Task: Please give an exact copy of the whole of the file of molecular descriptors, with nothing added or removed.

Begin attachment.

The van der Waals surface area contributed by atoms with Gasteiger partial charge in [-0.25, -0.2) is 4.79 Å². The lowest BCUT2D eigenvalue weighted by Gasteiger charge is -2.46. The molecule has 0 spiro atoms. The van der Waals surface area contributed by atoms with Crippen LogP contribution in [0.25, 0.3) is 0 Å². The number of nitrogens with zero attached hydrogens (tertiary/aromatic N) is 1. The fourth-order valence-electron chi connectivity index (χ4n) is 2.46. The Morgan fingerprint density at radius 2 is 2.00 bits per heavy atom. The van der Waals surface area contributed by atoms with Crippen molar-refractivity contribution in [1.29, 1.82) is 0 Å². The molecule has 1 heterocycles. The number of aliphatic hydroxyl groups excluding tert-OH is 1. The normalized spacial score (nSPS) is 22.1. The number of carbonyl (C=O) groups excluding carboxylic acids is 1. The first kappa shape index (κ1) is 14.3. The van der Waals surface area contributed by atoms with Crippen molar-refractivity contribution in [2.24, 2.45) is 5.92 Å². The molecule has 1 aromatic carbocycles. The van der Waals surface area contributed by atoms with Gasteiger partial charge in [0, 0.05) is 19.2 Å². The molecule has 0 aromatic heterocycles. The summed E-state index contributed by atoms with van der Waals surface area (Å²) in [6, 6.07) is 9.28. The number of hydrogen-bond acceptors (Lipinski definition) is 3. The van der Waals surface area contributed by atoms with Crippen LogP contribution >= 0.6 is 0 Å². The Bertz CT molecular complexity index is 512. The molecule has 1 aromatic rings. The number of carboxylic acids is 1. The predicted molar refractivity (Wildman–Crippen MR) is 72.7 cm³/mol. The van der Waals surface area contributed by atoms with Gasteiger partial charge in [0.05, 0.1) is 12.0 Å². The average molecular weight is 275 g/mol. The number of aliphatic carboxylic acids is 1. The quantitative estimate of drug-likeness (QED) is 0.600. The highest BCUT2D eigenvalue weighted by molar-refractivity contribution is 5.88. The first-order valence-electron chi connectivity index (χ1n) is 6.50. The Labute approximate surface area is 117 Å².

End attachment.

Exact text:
The van der Waals surface area contributed by atoms with Gasteiger partial charge in [-0.25, -0.2) is 4.79 Å². The lowest BCUT2D eigenvalue weighted by Gasteiger charge is -2.46. The molecule has 0 spiro atoms. The van der Waals surface area contributed by atoms with Crippen LogP contribution in [0.25, 0.3) is 0 Å². The number of nitrogens with zero attached hydrogens (tertiary/aromatic N) is 1. The fourth-order valence-electron chi connectivity index (χ4n) is 2.46. The Morgan fingerprint density at radius 2 is 2.00 bits per heavy atom. The van der Waals surface area contributed by atoms with Crippen molar-refractivity contribution in [1.29, 1.82) is 0 Å². The molecule has 1 heterocycles. The number of aliphatic hydroxyl groups excluding tert-OH is 1. The normalized spacial score (nSPS) is 22.1. The number of carbonyl (C=O) groups excluding carboxylic acids is 1. The first kappa shape index (κ1) is 14.3. The van der Waals surface area contributed by atoms with Crippen molar-refractivity contribution in [2.24, 2.45) is 5.92 Å². The molecule has 1 aromatic carbocycles. The van der Waals surface area contributed by atoms with Gasteiger partial charge in [0, 0.05) is 19.2 Å². The molecule has 0 aromatic heterocycles. The summed E-state index contributed by atoms with van der Waals surface area (Å²) in [6, 6.07) is 9.28. The number of hydrogen-bond acceptors (Lipinski definition) is 3. The van der Waals surface area contributed by atoms with Crippen LogP contribution >= 0.6 is 0 Å². The Bertz CT molecular complexity index is 512. The molecule has 1 aromatic rings. The number of carboxylic acids is 1. The predicted molar refractivity (Wildman–Crippen MR) is 72.7 cm³/mol. The van der Waals surface area contributed by atoms with Gasteiger partial charge in [0.05, 0.1) is 12.0 Å². The average molecular weight is 275 g/mol. The number of aliphatic carboxylic acids is 1. The quantitative estimate of drug-likeness (QED) is 0.600. The highest BCUT2D eigenvalue weighted by molar-refractivity contribution is 5.88. The first-order valence-electron chi connectivity index (χ1n) is 6.50. The Labute approximate surface area is 117 Å².